Dental Findings in Hypoparathyroidism in Relation to Patient and Progeny

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Hypoparathyroidism with decreased incretion of parathyroid hormone results in tetany, which is accompanied by a marked drop in serum calcium and a normal or elevated serum phosphorus. The tissues become depleted in calcium and develop neuromuscular irritability. In mild cases this may be evidenced by twitching, while in severe cases there are regular spasms of muscles with convulsions. The relationship of hypoparathyroid tetany to the teeth and oral structures has been the object of study and some animal laboratory experimentation by several investigators. Dental tissues, particularly dentine, are regarded as sensitive indicators in alteration of calcium metabolism.

As early as 1879 Magitot1 postulated that hypoplasia of the enamel was associated with tetany. Fleischmann2 in 1908 found parallel horizontal rows of bands superimposed around the teeth of children suffering from tetany. This was regarded as a type of enamel hypoplasia.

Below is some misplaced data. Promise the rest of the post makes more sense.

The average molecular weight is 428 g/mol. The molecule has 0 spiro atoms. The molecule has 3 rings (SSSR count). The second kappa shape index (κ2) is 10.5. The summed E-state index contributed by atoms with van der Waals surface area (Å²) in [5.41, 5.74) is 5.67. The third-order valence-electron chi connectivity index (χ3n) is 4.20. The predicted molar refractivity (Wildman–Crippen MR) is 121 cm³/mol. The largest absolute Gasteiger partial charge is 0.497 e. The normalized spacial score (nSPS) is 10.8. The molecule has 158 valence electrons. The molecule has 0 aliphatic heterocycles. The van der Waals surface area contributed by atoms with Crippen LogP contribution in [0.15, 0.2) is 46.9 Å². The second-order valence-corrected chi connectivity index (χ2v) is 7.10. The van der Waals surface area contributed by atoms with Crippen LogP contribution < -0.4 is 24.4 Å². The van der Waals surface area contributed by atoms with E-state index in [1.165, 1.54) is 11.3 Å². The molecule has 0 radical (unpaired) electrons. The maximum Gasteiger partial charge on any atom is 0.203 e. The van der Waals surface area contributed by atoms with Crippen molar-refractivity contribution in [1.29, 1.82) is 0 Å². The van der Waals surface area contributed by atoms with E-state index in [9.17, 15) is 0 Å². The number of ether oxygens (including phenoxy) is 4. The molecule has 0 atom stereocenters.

Erdheim3 and Toyofuku4 in 1911 made rat studies consisting of autotransplantation of parathyroid tissue, which produced changes in pulp, dentine, and enamel of the teeth. The greatest abnormality was found in the dentine. Gies and collaborators5 in 1917 confirmed these findings in similar experiments on young rats, demonstrating that parathyroidectomy, without disturbance of the thyroid, resulted in deficient calcification of the teeth without producing effects on the general formation and dimension. Schour and coworkers6 in 1937 found no retardation of eruption of the incisor teeth in albino rats. These workers demonstrated marked alteration of tooth substances appearing in the parathyroidectomized animals that survived for a long period. The alterations were particularly. . .



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